Internet of Things: Possibilities and Challenges

Internet of Things: Possibilities and Challenges

Sumit Kumar (School of Computer & Systems Sciences, Jawaharlal Nehru University, New Delhi, India) and Zahid Raza (School of Computer & Systems Sciences, Jawaharlal Nehru University, New Delhi, India)
DOI: 10.4018/IJSSOE.2017070103
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Internet of Things (IoT) is a novel approach of connecting things/objects and thus transmitting information between various entities of the physical world or to the control centers where this information can be interpreted. IoT has been poised as the next evolution of internet promising to change our lives by involving a seamless access to people and devices in a ubiquitous way leading to a smart world. These devices, often referred to as smart items or intelligent things can be home appliances, healthcare devices, vehicles, buildings, factories and almost anything networked and fitted with sensors, actuators, and/or embedded computers. IoT promises to make the world smarter and proactive by enabling things to talk and others to understand. This work first presents an insight into the origin of IoT and its network as well as data centric architecture while listing the major possibilities. The seemingly important role and challenges of using Wireless Sensor Networks (WSN) which acts as the base in sensing and monitoring has been discussed. Since, the future lies in utility computing, best realized in the form of cloud computing, a cloud centric view of IoT is also presented.
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1. Introduction

The Internet of Things (IoT) is a network link of the objects as well as computers, sensors, humans etc. supported by Internet or a collection of clouds to achieve anything and anywhere or everywhere computing and was introduced in 1999 at MIT. Till now, the basic use of the Internet is to connect computational machines to machines while communicating in the form of web pages. IoT goes one step further to connect each and everything useful in this world over the internet using a wireless network of sensors sensing everything in our daily life being aided with the growing presence of open wireless technology like Bluetooth, RFID, Wi-Fi and the promising 4G-LTE. These things can be any type, size, use, and architecture generating various kinds of data along with computational needs varying with respect to place and time (Hwang, Dongarra, & Fox, 2012; Karimi & Atkinson, n.d.; Gubbia, Buyya, Marusic & Palaniswami, 2013; Atzori, Iera, & Morabito, 2010; Zanella, Bui, Vangelista & Zorzi, 2014).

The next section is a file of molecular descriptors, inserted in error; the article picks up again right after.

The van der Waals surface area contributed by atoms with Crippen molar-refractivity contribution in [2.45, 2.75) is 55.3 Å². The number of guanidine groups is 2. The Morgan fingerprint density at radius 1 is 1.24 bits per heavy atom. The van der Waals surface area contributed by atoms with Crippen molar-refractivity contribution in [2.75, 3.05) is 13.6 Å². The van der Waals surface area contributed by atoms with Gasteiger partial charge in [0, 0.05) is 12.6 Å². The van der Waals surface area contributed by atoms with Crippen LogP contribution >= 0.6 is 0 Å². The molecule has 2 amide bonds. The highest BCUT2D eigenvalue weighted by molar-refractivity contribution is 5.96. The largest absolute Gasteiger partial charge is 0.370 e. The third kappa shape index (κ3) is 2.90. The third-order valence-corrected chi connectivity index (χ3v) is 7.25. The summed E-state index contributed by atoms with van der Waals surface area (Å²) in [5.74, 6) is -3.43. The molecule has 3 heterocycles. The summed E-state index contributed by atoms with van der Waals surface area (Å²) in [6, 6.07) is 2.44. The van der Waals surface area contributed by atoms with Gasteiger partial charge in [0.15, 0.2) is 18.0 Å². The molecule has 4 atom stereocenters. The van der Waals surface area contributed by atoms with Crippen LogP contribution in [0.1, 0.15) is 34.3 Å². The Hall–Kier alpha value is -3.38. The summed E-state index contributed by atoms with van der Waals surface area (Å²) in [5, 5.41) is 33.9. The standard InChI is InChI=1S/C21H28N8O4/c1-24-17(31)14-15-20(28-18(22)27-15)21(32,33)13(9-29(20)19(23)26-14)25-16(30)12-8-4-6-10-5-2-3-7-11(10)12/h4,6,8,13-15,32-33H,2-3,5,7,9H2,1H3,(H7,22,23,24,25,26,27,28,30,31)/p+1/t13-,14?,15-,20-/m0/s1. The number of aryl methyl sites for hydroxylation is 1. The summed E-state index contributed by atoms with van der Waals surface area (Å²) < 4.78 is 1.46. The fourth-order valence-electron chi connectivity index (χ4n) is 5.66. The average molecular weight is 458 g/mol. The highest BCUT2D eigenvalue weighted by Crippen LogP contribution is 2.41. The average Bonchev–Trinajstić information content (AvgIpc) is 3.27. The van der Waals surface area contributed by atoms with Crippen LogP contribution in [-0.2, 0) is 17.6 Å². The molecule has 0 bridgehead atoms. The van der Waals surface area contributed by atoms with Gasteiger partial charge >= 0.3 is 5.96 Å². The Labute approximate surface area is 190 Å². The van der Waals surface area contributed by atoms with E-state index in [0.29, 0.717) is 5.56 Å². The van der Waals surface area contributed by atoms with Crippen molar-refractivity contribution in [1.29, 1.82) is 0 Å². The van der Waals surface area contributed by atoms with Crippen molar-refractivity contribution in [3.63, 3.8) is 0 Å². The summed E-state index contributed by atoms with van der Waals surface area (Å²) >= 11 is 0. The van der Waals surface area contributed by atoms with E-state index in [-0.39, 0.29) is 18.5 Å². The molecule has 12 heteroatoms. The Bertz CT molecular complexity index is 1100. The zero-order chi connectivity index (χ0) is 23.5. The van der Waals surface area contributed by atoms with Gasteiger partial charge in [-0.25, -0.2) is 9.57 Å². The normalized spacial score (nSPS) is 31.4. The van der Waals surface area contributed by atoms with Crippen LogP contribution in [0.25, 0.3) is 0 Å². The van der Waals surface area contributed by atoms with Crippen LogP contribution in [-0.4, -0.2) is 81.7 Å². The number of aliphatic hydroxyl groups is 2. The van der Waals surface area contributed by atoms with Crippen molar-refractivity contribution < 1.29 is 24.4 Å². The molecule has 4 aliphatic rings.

It is an accepted fact that the growth of information technology has not left any part of our life untouched. This is primarily because of the penetration of the smart devices in our day to day life with the situation drastically changing in 2007 with Steve Jobs unveiling the iPhone. As an estimate, approximately 7.6 billion people are expected to be using 50 Billion devices connected to them directly or indirectly which according to the Cisco IBSG is IoT with more number of devices connected to an individual than people (Evans, 2011). Based on these numbers, Cisco IBSG estimates the birth of IoT between the period 2008 and 2009 as shown in Figure 1. The Oxford English Dictionary added a definition for “Internet of Things” in September 2013 as “A proposed development of the Internet in which everyday objects have network connectivity, allowing them to send and receive data” (Hwang, Dongarra, & Fox, 2012).

Figure 1.

Estimated birth of IoT by Cisco IBSG (Evans, 2011)


IoT is a very wide and new research area. Hence, there are not any standard and existing definitions for IoT as of now. Some of the other popular definitions are presented below:

  • Definition by Lu & Neng, (2010): “Things in IoT have identities and virtual personalities operating in smart spaces using intelligent interfaces to connect and communicate within social, environment, and user contexts;”

  • Definition by the European Commission (2011): “The basis and semantic concepts is composed by two words: Internet and Thing, where Internet can be explained as the world-wide network of interconnected computer networks, based on a standard and existing communication protocol like TCP/IP. The Thing is an object not exactly identification. Hence, semantically, Internet of Things means a world-wide network of interconnected objects exclusively addressable, based on standard and existing communication protocols;”

  • Definition byGuillemin and Friess (2009): “The Internet of Things allows people and things to be connected anytime, anyplace, with anything and anyone, ideally using any path/network and any service.”

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